Doing lowlights at home

Double color processes are very complex. To be sure you will get the exact gorgeous effect you’ve seen on the photos on Pinterest it is better to go to a professional colorist. The colorist knows exactly if you need to bleach your hair to get the desired look, or it is enough to cover the color you have with another tone.

He knows what color is the safest for you and how to mix the colors to get the exact shade. It may be not easy as it seems because the color and the technique depends on the color you currently have and all the previous dyeing you’ve had. The color that remains in your hair may react with the new color giving you an unexpected result.

In the foiling process or balayage, the color is applied with really thin strokes and it may be uncomfortable for you to do this right as you may don’t have enough practice and it is hard to apply the color on the hair at the back of your head properly.

So, if you decide to do complex coloring like hair lowlights at home you may mess it up and have spots on your hair or some unexpected color. You may also burn your hair with bleach.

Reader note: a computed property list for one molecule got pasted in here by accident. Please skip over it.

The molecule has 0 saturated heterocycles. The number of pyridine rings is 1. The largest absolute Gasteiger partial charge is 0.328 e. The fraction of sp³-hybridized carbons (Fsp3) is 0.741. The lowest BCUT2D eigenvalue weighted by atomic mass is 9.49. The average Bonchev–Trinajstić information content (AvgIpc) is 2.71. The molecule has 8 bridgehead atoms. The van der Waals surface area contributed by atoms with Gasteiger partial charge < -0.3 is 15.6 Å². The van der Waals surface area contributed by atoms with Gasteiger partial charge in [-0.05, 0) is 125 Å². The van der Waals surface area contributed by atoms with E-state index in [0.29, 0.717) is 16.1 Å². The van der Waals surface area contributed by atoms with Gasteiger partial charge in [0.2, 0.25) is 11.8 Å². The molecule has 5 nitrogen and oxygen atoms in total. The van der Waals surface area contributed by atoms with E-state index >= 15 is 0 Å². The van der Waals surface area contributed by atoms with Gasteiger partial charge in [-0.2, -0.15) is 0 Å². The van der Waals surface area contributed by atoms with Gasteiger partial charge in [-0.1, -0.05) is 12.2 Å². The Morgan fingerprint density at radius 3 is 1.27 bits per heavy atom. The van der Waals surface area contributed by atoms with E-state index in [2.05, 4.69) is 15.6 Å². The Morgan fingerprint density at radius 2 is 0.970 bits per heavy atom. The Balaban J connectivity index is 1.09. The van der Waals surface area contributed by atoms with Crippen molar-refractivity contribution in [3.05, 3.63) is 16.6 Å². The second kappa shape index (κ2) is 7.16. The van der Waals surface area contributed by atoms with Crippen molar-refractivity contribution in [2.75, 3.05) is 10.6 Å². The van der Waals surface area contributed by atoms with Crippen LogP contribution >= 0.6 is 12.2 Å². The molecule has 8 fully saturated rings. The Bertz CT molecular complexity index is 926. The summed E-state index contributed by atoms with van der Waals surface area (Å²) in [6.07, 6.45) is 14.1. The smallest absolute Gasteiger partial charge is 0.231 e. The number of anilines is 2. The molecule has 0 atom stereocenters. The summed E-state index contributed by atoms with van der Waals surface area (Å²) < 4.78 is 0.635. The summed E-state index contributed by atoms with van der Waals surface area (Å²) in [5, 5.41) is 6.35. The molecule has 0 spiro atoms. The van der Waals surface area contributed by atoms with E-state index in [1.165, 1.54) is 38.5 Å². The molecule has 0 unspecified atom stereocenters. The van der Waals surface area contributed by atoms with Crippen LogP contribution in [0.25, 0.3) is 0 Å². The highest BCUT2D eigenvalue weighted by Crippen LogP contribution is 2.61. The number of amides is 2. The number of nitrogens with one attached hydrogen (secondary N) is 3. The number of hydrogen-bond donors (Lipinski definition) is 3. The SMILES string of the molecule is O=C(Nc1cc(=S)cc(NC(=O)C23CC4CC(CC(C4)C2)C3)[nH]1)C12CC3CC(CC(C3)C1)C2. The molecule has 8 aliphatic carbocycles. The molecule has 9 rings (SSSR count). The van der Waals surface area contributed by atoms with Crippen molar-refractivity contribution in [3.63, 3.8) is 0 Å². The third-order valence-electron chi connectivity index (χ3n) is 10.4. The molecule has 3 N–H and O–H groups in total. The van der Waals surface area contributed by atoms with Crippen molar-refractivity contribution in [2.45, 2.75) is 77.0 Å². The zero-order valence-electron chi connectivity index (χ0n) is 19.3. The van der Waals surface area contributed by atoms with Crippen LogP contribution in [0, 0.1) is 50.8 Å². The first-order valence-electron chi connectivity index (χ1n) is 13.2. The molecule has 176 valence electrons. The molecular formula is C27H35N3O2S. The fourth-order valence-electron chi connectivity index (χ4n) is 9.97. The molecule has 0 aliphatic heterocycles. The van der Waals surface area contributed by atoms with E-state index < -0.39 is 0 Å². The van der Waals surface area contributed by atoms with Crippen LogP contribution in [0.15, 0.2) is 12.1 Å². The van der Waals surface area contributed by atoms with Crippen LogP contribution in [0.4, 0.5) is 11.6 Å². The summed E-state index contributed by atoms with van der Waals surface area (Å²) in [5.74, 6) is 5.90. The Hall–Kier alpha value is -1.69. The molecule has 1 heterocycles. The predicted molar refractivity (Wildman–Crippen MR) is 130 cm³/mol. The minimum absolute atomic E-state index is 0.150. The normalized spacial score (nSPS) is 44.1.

We recommend to talk to your hairstylist or use some more simple techniques for home dyeing.

lowlights with cap
Photo by Aw Creative on Unsplash

Tips for hair with complex coloring

  • Make sure it is been more than a month since your last coloring or other chemical treatment.
  • Tell your stylist about previous experiences with coloring
  • Don’t use a hair dryer or flat iron a couple of days before the treatment
  • Moisturize your hair deeply the day before the coloring
  • Don’t shampoo your hair the day you go to the salon
  • Ask your colorist about extra treatment you may use in the process to ease the stress for your hair
  • Follow the stylist recommendations for the hair care after the treatment to keep the effect last long and your hair to be healthy

Read Next: What Color To Dye Over Green Hair When it’s Time For Changes?